Revisions are winding down as I prepare for the new year, and new quarter of teaching. Here is another pass at the central thesis of the forthcoming project on film nostalgia and digital cinema, the heart of the book's introduction:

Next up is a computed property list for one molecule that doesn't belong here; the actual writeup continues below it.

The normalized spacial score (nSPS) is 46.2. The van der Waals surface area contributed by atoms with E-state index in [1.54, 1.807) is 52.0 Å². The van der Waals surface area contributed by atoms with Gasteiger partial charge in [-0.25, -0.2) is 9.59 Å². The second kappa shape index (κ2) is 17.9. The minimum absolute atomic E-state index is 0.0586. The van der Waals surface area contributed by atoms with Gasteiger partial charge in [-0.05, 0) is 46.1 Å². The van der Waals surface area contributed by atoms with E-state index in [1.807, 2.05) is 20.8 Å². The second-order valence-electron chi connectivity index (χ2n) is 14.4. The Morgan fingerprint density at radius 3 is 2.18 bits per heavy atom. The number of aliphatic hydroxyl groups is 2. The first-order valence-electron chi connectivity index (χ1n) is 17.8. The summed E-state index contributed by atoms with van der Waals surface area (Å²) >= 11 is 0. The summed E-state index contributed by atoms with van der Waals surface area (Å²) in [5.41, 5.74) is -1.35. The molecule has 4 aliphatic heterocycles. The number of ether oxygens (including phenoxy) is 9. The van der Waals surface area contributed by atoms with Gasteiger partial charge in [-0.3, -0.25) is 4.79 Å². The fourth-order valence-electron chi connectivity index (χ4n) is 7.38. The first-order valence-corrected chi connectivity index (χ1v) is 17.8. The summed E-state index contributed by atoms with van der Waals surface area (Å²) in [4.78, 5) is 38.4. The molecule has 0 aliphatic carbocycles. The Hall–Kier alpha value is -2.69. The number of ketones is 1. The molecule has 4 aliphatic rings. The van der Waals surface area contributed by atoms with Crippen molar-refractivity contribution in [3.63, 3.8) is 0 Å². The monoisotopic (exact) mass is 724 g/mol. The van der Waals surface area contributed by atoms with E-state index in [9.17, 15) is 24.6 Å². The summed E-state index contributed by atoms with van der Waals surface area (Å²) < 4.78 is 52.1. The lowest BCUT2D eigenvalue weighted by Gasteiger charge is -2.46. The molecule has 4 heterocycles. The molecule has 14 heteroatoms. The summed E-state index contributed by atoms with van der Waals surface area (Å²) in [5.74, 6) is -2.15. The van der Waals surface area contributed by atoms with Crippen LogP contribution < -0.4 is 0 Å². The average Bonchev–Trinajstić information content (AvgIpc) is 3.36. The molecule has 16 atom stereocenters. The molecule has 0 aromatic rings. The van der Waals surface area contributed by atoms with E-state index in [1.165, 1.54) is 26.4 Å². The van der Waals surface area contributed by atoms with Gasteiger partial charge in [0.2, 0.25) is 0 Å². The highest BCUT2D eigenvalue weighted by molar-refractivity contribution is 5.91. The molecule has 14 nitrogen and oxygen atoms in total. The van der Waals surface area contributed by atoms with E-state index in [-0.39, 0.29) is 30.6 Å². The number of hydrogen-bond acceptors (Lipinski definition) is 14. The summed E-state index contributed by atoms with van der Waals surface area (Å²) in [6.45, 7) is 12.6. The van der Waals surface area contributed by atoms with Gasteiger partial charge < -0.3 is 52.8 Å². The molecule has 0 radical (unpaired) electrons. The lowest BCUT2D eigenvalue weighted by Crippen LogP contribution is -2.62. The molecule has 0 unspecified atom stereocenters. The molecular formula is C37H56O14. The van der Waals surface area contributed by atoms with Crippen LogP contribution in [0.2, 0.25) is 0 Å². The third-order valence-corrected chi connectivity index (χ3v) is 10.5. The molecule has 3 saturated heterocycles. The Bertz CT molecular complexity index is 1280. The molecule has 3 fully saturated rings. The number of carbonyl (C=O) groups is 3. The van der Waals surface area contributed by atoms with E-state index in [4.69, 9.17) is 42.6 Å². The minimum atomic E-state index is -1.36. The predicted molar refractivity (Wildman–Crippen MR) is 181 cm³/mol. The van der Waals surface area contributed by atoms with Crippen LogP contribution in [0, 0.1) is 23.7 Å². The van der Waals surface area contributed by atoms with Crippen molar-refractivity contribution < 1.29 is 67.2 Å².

[. . .] The unresolved paradox [of nostalgia for film in the digital age] is that nostalgia for celluloid can be (at the very least) a powerful ally in highlighting and questioning, from an economic standpoint, the necessity of the digital transition–even while that same nostalgia too often serves as a fully complicit co-conspirator in the industry’s relentless rush to a new era. This intense reflexivity—cinema’s knowing homages to itself—in so many recent nostalgia movies should be read less as some kind of radical creative innovation in a new age of technological possibility and more as Hollywood’s further appropriation of the reflective potential which a more progressive (mostly unfulfilled) nostalgia might offer—with the intention of shutting down any challenges to the kind of forward-thinking consumerism which defines post-industrial late capitalism. Thus the question is not just aesthetic but primarily economic. It is not a coincidence that so many of the movies mentioned above are in some sense industrial histories—which both highlight and conceal, through their respective nostalgic hazes, technological and studio histories past.This kind of self-theorizing nostalgia involves Hollywood media and their paratexts’ lovingly explicit foregrounding of its own pastiche past in reflexive but uncritical ways, celebrating the relationship between film’s past and cinema’s future through reassuring narratives that promote the imagined inevitability of aesthetic and technological change. Yet moments of this kind of self-aware nostalgia block off the possibility of resistant space for doubt, critique and alternatives regarding the messy economic realities of a digital transition which contains more troubling questions than answers beneath its self-referential surfaces (thus, is it the least bit surprising that so many “future-oriented” blockbusters consist mainly just of the nostalgic recycling of past franchises as Hollywood itself is largely built today around the self-sustaining economic and aesthetic value of nostalgia?).There remains room, of course, for a more fragmentary and individualized kind of a truly “reflective” nostalgia, one somewhat outside the “official” channels of contemporary Hollywood—perhaps in the form of independent movies such as Escape From Tomorrow, film archives with a different perspective on the transitions throughout movie history, or even in rethinking the past self-theorizing of older films about the impending digital transition (to name only a few). But they all remain dependent upon active and idiosyncratic impulses which are separate from, but hardly oppositional to, the present cycles of consumption, while their ultimate value remains generally unclear, particularly in a postmodern culture that too often rewards the kind of ignorance and passivity that further feeds the market imperatives and de-historicizing logic of such self-theorizing impulses in the first place.Many scholarly discourses on the innovations of digital cinema, while otherwise plentiful, have still not fully come to grips with disturbing questions regarding the negative impact on labor forces and economic conditions which are in large part intensified by the digital transition—what does it mean to be a post-industrial, information-based economy? Film is (was) a labor-intensive medium. Yet while it is fair to celebrate some of the money saved as a result of the cheap economics of DV cinematography, internet distribution, and even perhaps digital theatrical exhibition (for some), it seems fair to ask at what cost? As just one example, the trade paper Variety—hardly a bastion of anti-Hollywood rhetoric—reported in 2013 that “once the digital transition is complete . . . [this] could put 10,000 theatre staffers out of work.” This, meanwhile, only scratches the surface of economic changes at stake. Most every aspect of making movies with the medium of film costs more than it does with digital, yet that’s also because more people were employed (from film developers to union projectionists)—a shift which has generally been so overwhelming few seem fully willing to acknowledge it.Dystopic self-theorizing anxieties over technology’s imminent replacement of human beings is of course nothing new, especially in movies in some way narratively about computers. One is reminded of the otherwise utopic TRON’s (1982) ominous, but not entirely inaccurate, suggestion that “pretty soon the computers will start thinking and the people will stop.” Moreover, we can trace this all the way back at least as far as 1957’s Desk Set, a movie not incidentally supported by an IBM Corporation invested in allaying such anxieties. In this late Kathryn Hepburn-Spencer Tracy romantic comedy, a giant computer is installed in the research department of a New York City television network. Its function is to store all the information and data contained within the vast archives of the department, so that it can be retrieved instantly. Understandably, the women working there, led by Hepburn’s character, become convinced the computer’s primary role is to replace them.Thus we see one of the earliest examples of an anxiety that increasingly pervades discussions regarding the value of labor in digital late capitalism today. Of course, the reassuring twist at the end of the movie is that the computer cannot adequately work without significant human oversight, and that its job there is not to replace the women, but to “free” them up to devote even more time to do research on the clock. In 1957, no doubt, this seemed plausible—and the dystopic future it briefly envisioned was so far off that any real question on the matter was probably far too abstract to seriously consider.Yet, reflecting back on the film today, it seems that there was a great deal of truth in those anxieties, as we can reasonable assume that in real life computers did contribute to a great deal of down-sizing, and even the elimination, of research staffs (and other forms of “redundant” labor) at countless companies, since all their work could now be stored. It is equally interesting too that we don’t see such self-theorizing narratives about the potentially negative effects of technical innovation on labor out of Hollywood anymore (other than ones, such as The Artist, safely isolated in a nostalgic past), most likely because such naïve optimism today would cut too close to home. To be very clear, I’m not at all suggesting that we will ever be entirely (or even mostly) replaced by computers. But there are longer term questions here that are worth pursing, and that movies such as Desk Set, in retrospect, provided only a short-term solution to, or even a deflection from, these questions by exaggerating otherwise legitimate concerns in such a way that negated them. In short, the movie’s utopic depiction of a world where computers and a large scale workforce could possibly co-exist creates a less reassuring feeling today.The transition from a manufacturing to an information-based economy does necessitate more specialized jobs, but for fewer people. At the same time, even those highly skilled jobs suffer from the decreasing value of labor in the late capitalist marketplace, as indicated by the 2013 Oscar protest around the treatment of effects artists and animators working on Life of Pi (2012), and since repeated at the 2014 Academy Awards. Studios saved money by transferring to digital production and distribution, but this has not translated to lower ticket prices (quite the opposite in an age of IMAX and 3D ticket inflation). And what of the audience’s own labor (often itself anchored by nostalgic fandoms) in an age of participatory culture and crowdsourcing, when studios increasingly rely on uncompensated fan production (blogs, videos), the free hype of social media, and other digital avenues to promote movies at minimal cost?Moreover, there are still other disturbing long-term economic questions in the age of digital cinema which people are only beginning to ask—how does the digital transition affect the economic viability of film archives, celluloid manufacturers, and independent movie theatres, all of whom risk extinction under the crushing financial burdens which only rise as film itself becomes increasingly rare and thus more expensive? Yet Hollywood’s solution so far has not been to idealize a sustainable future still to come, so much as to romanticize the industrial changes of the past, to pin hopes on the idea that economic problems will work themselves out because, such nostalgic logic goes, “they always have.”John Caldwell has noted the intense reflexivity built into Hollywood rhetoric today--how it positions and sells itself in ways that both promote and conceal modern labor conditions in the industry. In his book, Production Cultures, Caldwell combs through various trade publications and other kinds of industrial discourses to articulate the ways in which communities within Hollywood theorize themselves—“self-theorizing talk"—rhetoric which is readily distributed to the larger public as a means to frame larger perceptions of the primary text (Derek Johnson, meanwhile, has also followed this line of inquiry in his insightful discussion of media franchising, while Colleen Montgomery has noted this in relation to Pixar’s own hyper-reflexivity).“Film and Television today,” Caldwell writes, “reflect obsessively back upon themselves and invest considerable energy in over-producing and distributing this industrial self-analysis to the public.” There is, in other words, no “authentic” reality inside or outside the industry and its production (textual and metatextual), when all information is carefully managed for demographic and advertising ends.This then has profound implications for the traditional scholar seeking to analyze such texts—it is not enough to suggest that cinema’s tendency to theorize itself offers up new reading strategies for a more active viewer, as that risks overlooking both Hollywood’s relentless ability for market adaptation while also championing the myth of an active spectator who somehow stands in consistent opposition to this consumer onslaught, instead of serving as its generally reliable ally. “Critics and theorists have traditionally hyped reflexivity and deconstruction [. . .],” he adds, “as indications of vanguard cinematic agitation or critical audience resistance” despite increasing evidence to the contrary.The industry’s self-aware theorizing of nostalgia in the digital age follows a similar logic—as Hollywood is intensely aware of, and invested in, the promotion and maintenance of such nostalgia as a central sustaining economic force, as well as a stabilizing aesthetic presence that conceals the arbitrary nature of such changes. And the many textual moments of the industry’s self-awareness about its own (and its audience’s) nostalgic investments are hardly the sites of an active resistance to its aggressively protean capitalist sensibilities, even as they may on occasion offer the unexpected line of flight.For its part, Flickers of Film confines such industry analysis to textual readings of the inherently reflexive nature of the films themselves (how their visions of industry and technical innovation reflect a self-awareness of an industry in a period of transition) and to the textual analysis of paratexts—namely, some attention to trade periodicals, viral videos, trailers, and more or less official biographies of the companies and figures at the heart of the project. In particular, my research tends to gravitate towards the kind of rhetoric which emphasizes a “reductive” and a “pre-emptive" form of rhetoric. The former stresses a kind of inherent “magic” to how the films are made, while the latter emphasizes the often hyperbolic celebration of these newest innovations. Both, meanwhile, stress the natural manifestation of good old fashioned hard work and artistic vision over the messy complications of technical details and collective efforts. And thus both seem closely attuned to “explaining” the elaborate developments of the digital age through a self-conscious nostalgia for its past.Importantly, though, the industry itself is outwardly in a form of resistant denial at the moment about the centrality of such nostalgia (or of nostalgia for itself). In a review of The Artist, Variety film critic Peter Debruge actually suggested that “today’s [audiences] demonstrate little nostalgia for cinema’s roots,” despite overwhelming evidence to the contrary within and outside the industry. Similarly, colleague Timothy M. Gray framed the phenomenon slightly differently, suggesting that the continued fascination with film was not about nostalgia at all, but rather “the pleasure in looking back should not be a fake comfort in recalling ‘simpler times,’ but an avenue for research, learning and inspiration.”This suggests, at a minimum, that even the industry is conscious of appropriating nostalgia’s potentially more reflective forms, while also being aware of nostalgia’s usually negative connotation when explicitly addressed as such. The most intensely nostalgic people can be the ones most in denial about it—preferring to see such romanticizing as simply the “way things were.” Part of Hollywood’s self-theorizing trick here then involves maximizing nostalgia’s economic and aesthetic power at the same time the industry disavows any direct acknowledgement of it—given the knee-jerk assumptions of its creative laziness and of its potential resistance to the inevitability of change so otherwise inherent to late capitalism. “Nostalgia isn’t nostalgia; it’s something else . . .”—even as it is.In trying to understand contemporary cinema’s peculiar relationship to its past, history is always thoroughly intertwined with nostalgia. This is not to say they are the same perspective at all, but that it is practically impossible to separate one from the other in understanding how popular culture mediates our relationship to the past in increasingly self-aware ways. In regards to the ubiquity of nostalgia then, I argue that some iteration of postmodernism remains a viable mode of analysis in discussions of our present cinematic historical consciousness. The question here is not merely representational, or indexical, regarding the ontology of digital media—Rosen, for instance, has argued that “recent arguments for the radical novelty of representational and epistemological fields often involve claims that ideals of indexicality have been displaced [in the transition from analog to digital]. ‘Postmodernism’ is only one widespread code word for forwarding such a position in theories of culture and representation.” But I would argue that the postmodern—when pulled back from its often admittedly broad, populist usage—can continue to work as one possible framework for digital cinema within a very specific intersection of late capitalist culture, nostalgia movies and a elusive sense of historical consciousness (for the industry and for audiences).The “nostalgia” mode of films refers to the ways in which cinematic depictions of the past relied more on stylistic clichés than with attempting to understand the contradictions and ambiguities of history, as Fredric Jameson argued. Equally important, however, is that this was an aesthetic and cultural reflection of economic changes in the post-industrial era, where the idea of “historical consciousness” was defined in part as an (in)attention to dialectical questions of market changes and labor practices which create a deeper context for images too often de-rooted from such historical origins in the postmodern age. Such cinematic visions of history—both old films still circulating, as well as contemporary depictions of the past—are undoubtedly affectively rich (meaning, they possess the potential to provoke any number of possible responses from the viewer). But these same images are inherently meaningless as representations of the past—simulacra, pastiche—without the too-often-neglected contexts beyond the surface which might create historical consciousness.At the risk of misunderstanding, it’s also important to acknowledge how our access to some sense of “history” still remains, in spite of this kind of nostalgia, through enough time, research and labor. As a film historian myself, I certainly believe in this ideal. As Dixon and Foster have noted too about the supposed ubiquity of movie titles and information available in the digital age, “there’s much, much more out there for those willing to take the time to troll the web for diversion or enlightenment—though there’s also apparently more of the former than the latter.”More importantly, it’s equally true that such intensive work, the taking of one’s time, is very rarely done in a moment of popular culture when quick, superficial feedback to queries online is too easily accessible, where personal interpretations of old films become equated with studying movie history (as my previous work on such de-rooted fan defenses of Song of the South sought to demonstrate, and where the audience appeal of mainstream narratives is so often precisely in the desire “not to have to think” for a few hours.So where might another kind of nostalgic “access” to media history possibly reside—or more to the point, what can it offer? In The Future of Nostalgia (2001), Svetlana Boym put forth the provocatively useful concept of “reflective” nostalgia—a messier, more idiosyncratic and self-aware, vision of a fractured, incomplete past which uses that knowing sense of yearning for yesterday to construct a dialogue with the present (and future). Such nostalgia “reveals that longing and critical thinking are not opposed to one another, as affective memories do not absolve one from compassion, judgment or critical reflection."Yet this utopic ideal of reflective nostalgia is also always in tension with more “restorative” forms that imagine and seek to preserve a simplistic, collective vision of an idealized, stable and self-contained past that never quite existed in the first place—the kind of nostalgia more in line with Hollywood’s loving sense of its own history, with most mainstream audiences’ affection for media’s past, and with Jameson’s polemical notion of nostalgia in the postmodern age. Restorative nostalgia “proposes to rebuild the lost home and patch up memory gaps,” Boym adds, and “does not think of itself as nostalgia, but rather as truth and tradition.” Any meaningful account of nostalgia in popular culture today must keep these two approaches—reflective and restorative—in productive struggle with one another.That said, however, Boym also recognizes how, by its very peculiar and individualized nature, such reflective nostalgia is the rare exception, and perhaps is ultimately inconclusive, or at least ephemeral, in what progressive or oppositional value it offers. “At best,” she writes, “reflective nostalgia can present an ethical and creative challenge” to the constant obsession with newness and progress. Restorative nostalgia, in this context, resides in the cultural dominant that is Hollywood’s hegemonic economic and aesthetic ideologies; reflective is that fleeting flicker of something else which somehow slips occasionally and briefly outside those otherwise all-consuming perimeters—that something which is frustrated (and frustrating).Thus, this book remains attentive to (if also usefully skeptical of) this ideal held out by Boym’s less common form of nostalgia, since yet another form of “self theorizing” in Flickers of Film would be the ways in which this project follows its own idiosyncratic, unapologetically autobiographical and deeply ambivalent engagement with the last thirty years of digital cinema.